I have recently been walking once a week with friends on the moors of Bodmin moor and Dartmoor. It is a great way to exercise and I have seen some wonderful views. One of the best things is that it has really increased my enjoyment of winter weather. On the moors the wind and rain are elemental forces, and if you have the right equipment it is all the better when the light races across the moors or weather envelopes you in cloud, to suddenly be released to a huge vista of valleys and moors.
We try to hit ten miles. It feels like a lot to me. Sometimes we do more and my legs are like jelly from all the inclines. Out on the moor history is laid out for you. From early days of Britain to the industrial age there are tactile reminders and ghosts in the fabric. An old well, a circle of stones, the remains of a train track, a boundary marker, a bridge that has seen a thousand years of traffic.
There is a lot of wet ground, and I am often over my ankles in bog. The grasses are tough and can lie in ankle twisting hummocks. Crossing from one tor to another invariably means an energy sapping route through tough terrain. Rivers are usually passable with a leap of faith, or a nervous hop from boulder to boulder. There are many impassable routes in winter, after a mile or so of high stepping you might find a low valley is just too much bog, and a long walk around the contour line must be attempted.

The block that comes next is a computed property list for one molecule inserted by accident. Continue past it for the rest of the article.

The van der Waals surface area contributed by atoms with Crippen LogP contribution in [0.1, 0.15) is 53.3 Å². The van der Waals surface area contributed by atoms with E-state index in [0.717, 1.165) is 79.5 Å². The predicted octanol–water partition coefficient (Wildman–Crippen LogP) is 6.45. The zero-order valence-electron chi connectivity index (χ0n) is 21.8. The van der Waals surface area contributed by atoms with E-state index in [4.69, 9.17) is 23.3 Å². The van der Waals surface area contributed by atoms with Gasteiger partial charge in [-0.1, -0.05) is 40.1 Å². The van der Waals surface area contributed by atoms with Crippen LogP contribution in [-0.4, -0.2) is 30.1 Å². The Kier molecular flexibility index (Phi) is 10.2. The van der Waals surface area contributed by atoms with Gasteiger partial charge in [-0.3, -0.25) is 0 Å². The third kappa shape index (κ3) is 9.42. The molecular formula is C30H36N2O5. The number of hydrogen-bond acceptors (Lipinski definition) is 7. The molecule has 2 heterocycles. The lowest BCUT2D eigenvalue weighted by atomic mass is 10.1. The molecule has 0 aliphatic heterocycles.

High on the moors are few trees- those that remain are tough old blackthorns or oaks, stunted and gnarled, ancient and slow growing. This tree has a nest deep in the branches about 6 foot above the ground.
A few ancient forests of old english oak remain. Growing slowly among the tumbled clint they live in harmony with ancient mosses. a verdant mass of tangled branches. The moss is softer than you can imagine. You might sleep forever if you lay down and rest.